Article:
Throwback Thursday: Leo the Lop

LEO THE LOP

1977 | WRITTEN BY STEPHEN COSGROVE | ILLUSTRATED BY ROBIN JAMES

71R+-mkK9+L“In a warm, gentle corner of a soft, green forest a whole bunch of bunnies were born.” I hear Cosgrove’s first sentence and I can picture the central character Leo in one of my favourite childhood books.

Leo the Lop is part of the Serendipity series of children’s books, with a total of 70 books in the series, all written by Stephen Cosgrove and illustrated by Robin James.

Cosgrove decided to write the books after looking for easy-to-read books with a message to read to his 3-year old daughter. He wanted to create low-cost softcover books. When he couldn’t find a publisher that would publish his stories as softcovers, he created his own publishing company, Serendipity Press and the first books were published in 1974.

There are so many things that I like about Cosgrove’s publishing story. Cosgrove had a real vision for what he wanted his books to be, and when no established publisher agreed with him, he just went out and did it himself. Self-publishing in a time when that wasn’t even a thing yet. He’s my new personal hero!

We owned a few of the Serendipity books, all of which I kept and have read to my kids. Leo the Lop was always my favourite though. Leo was different from all the other rabbits – his ears flopped down instead of stood up. The other rabbits laughed at him and said, “You just aren’t normal!” So Leo hung upside down on a tree thinking that, if he showed his ears which way to go, “they’ll get the idea and go there on their own.” A possum came along and upon hearing what Leo was doing and said, “What’s normal?” remarking that he looked normal on the ground but hanging from the tree, Leo’s ears looked upside down.

Since Leo’s ears were normal, he then convinced the other rabbits that their ears weren’t normal. So they too hung from the tree branch and tiedIMG_4002 their ears to the branch, which is a totally hilarious drawing by the way.

The possum told them the same thing he told Leo. In the dramatic climax, the rabbits realized that “If we’re normal and Leo is normal, then normal is whatever you are!”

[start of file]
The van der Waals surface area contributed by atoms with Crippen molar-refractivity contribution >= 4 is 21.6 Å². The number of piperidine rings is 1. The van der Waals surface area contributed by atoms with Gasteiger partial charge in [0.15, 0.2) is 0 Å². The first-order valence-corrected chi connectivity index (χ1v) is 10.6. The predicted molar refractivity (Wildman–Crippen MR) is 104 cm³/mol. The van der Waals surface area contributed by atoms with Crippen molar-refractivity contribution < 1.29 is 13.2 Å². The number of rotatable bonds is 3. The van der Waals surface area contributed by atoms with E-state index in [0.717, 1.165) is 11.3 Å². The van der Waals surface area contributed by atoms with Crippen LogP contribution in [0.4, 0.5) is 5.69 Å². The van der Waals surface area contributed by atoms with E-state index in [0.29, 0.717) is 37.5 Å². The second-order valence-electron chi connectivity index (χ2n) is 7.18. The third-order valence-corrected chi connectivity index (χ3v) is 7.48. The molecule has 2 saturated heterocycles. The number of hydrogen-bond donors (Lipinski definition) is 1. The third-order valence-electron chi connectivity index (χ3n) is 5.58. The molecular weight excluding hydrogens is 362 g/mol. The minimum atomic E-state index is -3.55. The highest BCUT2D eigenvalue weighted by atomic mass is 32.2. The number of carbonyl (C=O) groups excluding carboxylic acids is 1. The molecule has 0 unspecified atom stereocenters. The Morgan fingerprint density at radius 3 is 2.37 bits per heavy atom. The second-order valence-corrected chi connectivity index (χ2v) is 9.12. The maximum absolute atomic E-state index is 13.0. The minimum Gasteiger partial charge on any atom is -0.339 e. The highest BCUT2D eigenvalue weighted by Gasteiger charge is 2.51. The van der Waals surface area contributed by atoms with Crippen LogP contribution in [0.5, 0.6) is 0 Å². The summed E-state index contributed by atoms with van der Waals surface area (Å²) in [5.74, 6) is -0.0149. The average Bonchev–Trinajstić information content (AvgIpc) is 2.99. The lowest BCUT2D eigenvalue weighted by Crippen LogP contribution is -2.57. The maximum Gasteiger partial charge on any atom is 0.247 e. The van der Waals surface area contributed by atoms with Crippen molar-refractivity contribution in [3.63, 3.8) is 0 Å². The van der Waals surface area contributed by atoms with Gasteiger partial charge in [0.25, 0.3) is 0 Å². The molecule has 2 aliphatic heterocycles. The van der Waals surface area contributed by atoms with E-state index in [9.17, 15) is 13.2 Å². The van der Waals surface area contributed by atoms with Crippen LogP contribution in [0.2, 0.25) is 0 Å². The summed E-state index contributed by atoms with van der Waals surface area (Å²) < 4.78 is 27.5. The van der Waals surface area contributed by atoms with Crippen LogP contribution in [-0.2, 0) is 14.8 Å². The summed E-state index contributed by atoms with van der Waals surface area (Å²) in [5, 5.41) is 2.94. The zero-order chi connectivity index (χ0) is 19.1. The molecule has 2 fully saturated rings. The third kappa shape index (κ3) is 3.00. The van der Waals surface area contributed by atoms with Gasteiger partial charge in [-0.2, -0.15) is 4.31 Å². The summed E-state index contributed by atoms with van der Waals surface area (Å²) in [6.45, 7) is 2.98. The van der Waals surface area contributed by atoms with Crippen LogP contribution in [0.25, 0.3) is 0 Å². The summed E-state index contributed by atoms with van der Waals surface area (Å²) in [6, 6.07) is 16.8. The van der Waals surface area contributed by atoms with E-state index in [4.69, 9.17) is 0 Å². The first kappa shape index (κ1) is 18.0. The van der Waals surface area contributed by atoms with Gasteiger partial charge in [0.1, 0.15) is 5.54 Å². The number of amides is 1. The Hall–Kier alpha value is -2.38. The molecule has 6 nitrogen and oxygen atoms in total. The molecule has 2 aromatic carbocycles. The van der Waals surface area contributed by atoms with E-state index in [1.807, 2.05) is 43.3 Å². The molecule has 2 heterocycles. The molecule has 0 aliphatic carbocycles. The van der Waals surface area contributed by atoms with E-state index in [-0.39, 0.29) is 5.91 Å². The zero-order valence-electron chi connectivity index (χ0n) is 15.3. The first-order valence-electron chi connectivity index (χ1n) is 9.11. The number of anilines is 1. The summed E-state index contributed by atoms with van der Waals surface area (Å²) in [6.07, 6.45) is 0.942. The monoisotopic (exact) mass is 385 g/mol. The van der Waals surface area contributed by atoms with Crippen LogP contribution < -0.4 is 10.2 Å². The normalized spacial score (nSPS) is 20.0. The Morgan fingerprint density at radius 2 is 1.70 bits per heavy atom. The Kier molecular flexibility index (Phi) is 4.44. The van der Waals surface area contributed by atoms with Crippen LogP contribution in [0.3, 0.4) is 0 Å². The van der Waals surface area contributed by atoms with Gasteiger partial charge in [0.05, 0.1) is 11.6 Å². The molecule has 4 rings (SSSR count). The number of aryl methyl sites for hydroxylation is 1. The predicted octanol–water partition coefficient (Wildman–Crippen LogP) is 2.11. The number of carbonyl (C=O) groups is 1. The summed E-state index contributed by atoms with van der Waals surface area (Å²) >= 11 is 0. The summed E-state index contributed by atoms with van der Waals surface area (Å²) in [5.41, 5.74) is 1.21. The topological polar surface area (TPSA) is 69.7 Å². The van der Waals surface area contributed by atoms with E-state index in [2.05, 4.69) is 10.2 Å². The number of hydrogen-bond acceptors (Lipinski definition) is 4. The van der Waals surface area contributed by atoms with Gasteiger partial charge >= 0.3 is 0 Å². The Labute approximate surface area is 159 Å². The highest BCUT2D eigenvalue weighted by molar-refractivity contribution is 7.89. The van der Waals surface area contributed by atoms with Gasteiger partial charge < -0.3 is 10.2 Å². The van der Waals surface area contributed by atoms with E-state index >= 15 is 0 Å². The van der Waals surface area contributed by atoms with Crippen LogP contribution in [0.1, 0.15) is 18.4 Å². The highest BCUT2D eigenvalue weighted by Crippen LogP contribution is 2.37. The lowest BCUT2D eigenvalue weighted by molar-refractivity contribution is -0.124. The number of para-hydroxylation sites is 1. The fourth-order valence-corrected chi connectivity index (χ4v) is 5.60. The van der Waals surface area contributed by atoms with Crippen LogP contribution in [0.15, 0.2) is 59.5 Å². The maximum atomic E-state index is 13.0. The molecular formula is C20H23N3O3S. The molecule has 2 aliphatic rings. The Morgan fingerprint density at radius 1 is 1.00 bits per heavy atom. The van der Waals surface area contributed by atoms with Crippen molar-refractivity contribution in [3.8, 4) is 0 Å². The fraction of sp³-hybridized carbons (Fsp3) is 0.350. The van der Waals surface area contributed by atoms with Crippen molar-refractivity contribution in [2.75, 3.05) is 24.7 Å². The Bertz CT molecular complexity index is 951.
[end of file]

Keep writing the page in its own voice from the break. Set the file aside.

The story ends with one final problem for Leo – his ears drooping into his soup.

I should also mention the illustrations, which are beautiful and memorable. When I pulled this book out of my box of childhood books, I remembered Leo vividly and almost all of the illustrations even though I hadn’t laid eyes on the book for many many years.

This message in this story is timeless and a great lesson for all children. We don’t tend to use this kind of language with children anymore though – talking to them about what’s “normal.” And while that’s a good thing in some ways, I do think that most children feel different and even abnormal in some way at some point in their lives. I see that my 7-year-old son wants to fit in, wants to be liked and often feels different from other kids, which, unbeknownst to him, is pretty common.

Funnily enough, this story resonated with me and with other kids because I think most children feel different –feel “abnormal”– and so the moral of the story still holds: Whatever you are, that’s what normal is. Even if that’s feeling abnormal, that’s normal.


Our contributor: Kim Abrahamse has been a writer and editor since 2000. Currently she is working as a freelance writer, editor and web content producer as well as an SEO consultant for small agencies, businesses and solopreneurs.

Kim is a perpetual student – she is always taking a class of one kind or another and has taken many, many writing classes ranging from technical writing to copywriting to writing for children. She reads A LOT, has an embarrassing attachment to movie popcorn and has recently started writing children’s poetry (after rediscovering her love for Shel Silverstein). She is also writing a Middle Grade/YA novel where the main character is a young girl, aptly named Abnorma.

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